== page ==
In a parking lot near the Golden State Freeway, Los Angeles artist Joel Kyack is stripping right down to his underwear. He squeezes into a black bodysuit that makes the skinny 37-year-old look even skinnier, and pops open the back hatch of a dusty white truck. He's setting the stage -- quite literally -- for another installment of his first large-scale public art project: a rush-hour puppet show.
"It's tight," Kyack ruefully admits, waving to the innards of his mobile theater, set up for two puppeteers. "There's an FM stereo transmitter right there, a CD player. ... The puppets are stacked on either side, and that's in the order we do the shows."
The show, called Superclogger after L.A.'s endlessly clogged freeways, was conceived with Kyack's friend Peter Fuller. Fueled by a determinedly low-tech aesthetic, it stars a cast that suggests a group of funky, grimy, homemade Muppets, acting out short vignettes on themes that might speak to people stuck in traffic. Coping with uncertain conditions, for instance, or the state of being controlled.
"I like chaos," Kyack observes. "I like things that are moving in and out of control, like negotiations of agency and resignation. And for me, the traffic jam is that."
Kyack studied at the Rhode Island School of Design as an undergraduate, then earned an M.F.A. from the University of Southern California in 2008. He's exhibited his work in some well-reviewed shows, but this is his first time working in the medium of puppet theater. (Or in traffic.) The show plays out in the bed of that pickup truck, with the sound broadcast over a low-power FM signal that car radios can pick up if they're within 200 feet.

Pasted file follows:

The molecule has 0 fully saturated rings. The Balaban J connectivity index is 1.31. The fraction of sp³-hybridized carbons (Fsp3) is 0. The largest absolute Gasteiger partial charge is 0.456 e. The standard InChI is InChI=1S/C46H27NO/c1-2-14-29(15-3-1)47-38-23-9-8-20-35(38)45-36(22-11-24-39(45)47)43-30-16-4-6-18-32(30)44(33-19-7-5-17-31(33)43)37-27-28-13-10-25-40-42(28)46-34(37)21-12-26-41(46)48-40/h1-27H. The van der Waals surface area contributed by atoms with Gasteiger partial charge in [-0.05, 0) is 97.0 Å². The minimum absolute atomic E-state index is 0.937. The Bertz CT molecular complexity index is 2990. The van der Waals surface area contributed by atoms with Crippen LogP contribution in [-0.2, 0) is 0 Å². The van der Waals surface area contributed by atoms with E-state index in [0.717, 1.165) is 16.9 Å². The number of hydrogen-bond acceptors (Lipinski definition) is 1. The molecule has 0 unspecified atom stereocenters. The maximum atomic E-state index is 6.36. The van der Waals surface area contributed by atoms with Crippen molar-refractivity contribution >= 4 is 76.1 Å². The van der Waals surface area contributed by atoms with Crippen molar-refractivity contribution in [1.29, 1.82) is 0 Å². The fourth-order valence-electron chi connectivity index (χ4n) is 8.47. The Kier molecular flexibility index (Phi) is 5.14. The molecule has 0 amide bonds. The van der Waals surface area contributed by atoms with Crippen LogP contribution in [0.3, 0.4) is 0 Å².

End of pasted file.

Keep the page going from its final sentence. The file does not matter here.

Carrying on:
Right before hitting the 101, Kyack consults with his driver and fellow puppeteer, artist Michael Hayden. Their conversation is the exact opposite of most L.A. drivers' before hitting the road.
"We'll go down on Exposition and get on, like, 37," Kyack suggests as the others nod. "It looked like it was really jammed."
When informed that a major sports event is hopelessly tying up traffic, Kyack can barely contain his delight. "We're gonna be able to do like three performances between here and the 101!" he crows.
Unfortunately, that turns out not to be the case. Shortly after NPR producer Amy Walters and I follow Kyack onto the freeway in my rental car, the artist gets pulled over by the California Highway Patrol. He doesn't get in trouble. But then again, the cops don't quite buy his academic theories about offering a space of engagement for drivers to reflect on the chaotic structures of their daily routine.
Curator Cesar Garcia -- of the nonprofit group LAXART, which sponsored the show -- said he made sure in advance everything was legal.
"There's nothing that leaves the vehicle, nothing that exits the vehicle," Garcia says firmly. "The truck has been modified; the seats are bolted on the bed of the truck. They're wearing seat belts; it's insured."
And Garcia says Kyack has basically memorized the section of the FCC handbook that proves what he's doing is allowable. The artist says he's mainly interested in raising questions for Angelenos who spend so much time on the 5, the 10, the 101 and the 405.
"How you navigate, how you make the world that you want around you, and how you compromise with what the world's giving you," Kyack explains. "And I think that formally, the traffic jam is sort of the perfect metaphor to explore that."
Kyack sees elegance in the controlled choreography of vehicles of different shapes and colors moving toward and away from each other. And he says he enjoys reaching the people in them -- people who don't necessarily visit art galleries -- and proving that public art can be more than just a big bronze sculpture.
Superclogger ends in late September, with a big event sponsored by the Hammer Museum.